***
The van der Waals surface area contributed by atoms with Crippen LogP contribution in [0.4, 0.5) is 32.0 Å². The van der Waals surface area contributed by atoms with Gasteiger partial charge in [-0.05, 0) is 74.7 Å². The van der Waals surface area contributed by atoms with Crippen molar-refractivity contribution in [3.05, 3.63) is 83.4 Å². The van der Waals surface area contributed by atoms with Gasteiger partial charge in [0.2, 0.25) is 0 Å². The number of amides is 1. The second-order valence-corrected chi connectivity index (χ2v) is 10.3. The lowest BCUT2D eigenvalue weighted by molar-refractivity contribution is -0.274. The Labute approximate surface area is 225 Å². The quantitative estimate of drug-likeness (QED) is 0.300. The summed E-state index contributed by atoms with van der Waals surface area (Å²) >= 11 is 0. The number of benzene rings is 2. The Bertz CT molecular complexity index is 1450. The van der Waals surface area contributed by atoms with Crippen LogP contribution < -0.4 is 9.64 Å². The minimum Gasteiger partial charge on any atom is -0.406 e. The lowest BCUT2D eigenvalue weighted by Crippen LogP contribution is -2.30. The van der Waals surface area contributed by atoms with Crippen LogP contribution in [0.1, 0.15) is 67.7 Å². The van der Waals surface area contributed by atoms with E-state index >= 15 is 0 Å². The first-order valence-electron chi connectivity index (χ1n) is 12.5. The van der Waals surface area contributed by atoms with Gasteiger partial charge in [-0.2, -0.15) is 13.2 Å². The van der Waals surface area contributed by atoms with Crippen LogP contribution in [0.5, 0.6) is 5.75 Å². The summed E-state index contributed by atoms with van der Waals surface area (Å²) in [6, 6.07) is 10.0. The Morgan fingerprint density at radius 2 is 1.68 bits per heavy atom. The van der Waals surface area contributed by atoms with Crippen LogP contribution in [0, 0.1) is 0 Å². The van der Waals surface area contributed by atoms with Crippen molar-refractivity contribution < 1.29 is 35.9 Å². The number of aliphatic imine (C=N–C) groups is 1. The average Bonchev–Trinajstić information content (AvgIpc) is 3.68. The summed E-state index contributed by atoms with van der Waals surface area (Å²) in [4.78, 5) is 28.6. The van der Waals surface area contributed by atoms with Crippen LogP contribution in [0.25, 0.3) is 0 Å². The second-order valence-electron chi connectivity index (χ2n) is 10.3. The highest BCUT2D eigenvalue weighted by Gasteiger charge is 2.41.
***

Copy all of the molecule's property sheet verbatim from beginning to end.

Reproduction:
The van der Waals surface area contributed by atoms with Crippen LogP contribution in [0.4, 0.5) is 32.0 Å². The van der Waals surface area contributed by atoms with Gasteiger partial charge in [-0.05, 0) is 74.7 Å². The van der Waals surface area contributed by atoms with Crippen molar-refractivity contribution in [3.05, 3.63) is 83.4 Å². The van der Waals surface area contributed by atoms with Gasteiger partial charge in [0.2, 0.25) is 0 Å². The number of amides is 1. The second-order valence-corrected chi connectivity index (χ2v) is 10.3. The lowest BCUT2D eigenvalue weighted by molar-refractivity contribution is -0.274. The Labute approximate surface area is 225 Å². The quantitative estimate of drug-likeness (QED) is 0.300. The summed E-state index contributed by atoms with van der Waals surface area (Å²) >= 11 is 0. The number of benzene rings is 2. The Bertz CT molecular complexity index is 1450. The van der Waals surface area contributed by atoms with Crippen LogP contribution < -0.4 is 9.64 Å². The minimum Gasteiger partial charge on any atom is -0.406 e. The lowest BCUT2D eigenvalue weighted by Crippen LogP contribution is -2.30. The van der Waals surface area contributed by atoms with Crippen LogP contribution in [0.1, 0.15) is 67.7 Å². The van der Waals surface area contributed by atoms with E-state index >= 15 is 0 Å². The first-order valence-electron chi connectivity index (χ1n) is 12.5. The van der Waals surface area contributed by atoms with Gasteiger partial charge in [-0.2, -0.15) is 13.2 Å². The van der Waals surface area contributed by atoms with Crippen LogP contribution in [0.5, 0.6) is 5.75 Å². The summed E-state index contributed by atoms with van der Waals surface area (Å²) in [6, 6.07) is 10.0. The Morgan fingerprint density at radius 2 is 1.68 bits per heavy atom. The van der Waals surface area contributed by atoms with Crippen LogP contribution in [0, 0.1) is 0 Å². The van der Waals surface area contributed by atoms with Crippen molar-refractivity contribution < 1.29 is 35.9 Å². The number of aliphatic imine (C=N–C) groups is 1. The average Bonchev–Trinajstić information content (AvgIpc) is 3.68. The summed E-state index contributed by atoms with van der Waals surface area (Å²) in [4.78, 5) is 28.6. The van der Waals surface area contributed by atoms with Crippen LogP contribution in [0.25, 0.3) is 0 Å². The second-order valence-electron chi connectivity index (χ2n) is 10.3. The highest BCUT2D eigenvalue weighted by Gasteiger charge is 2.41.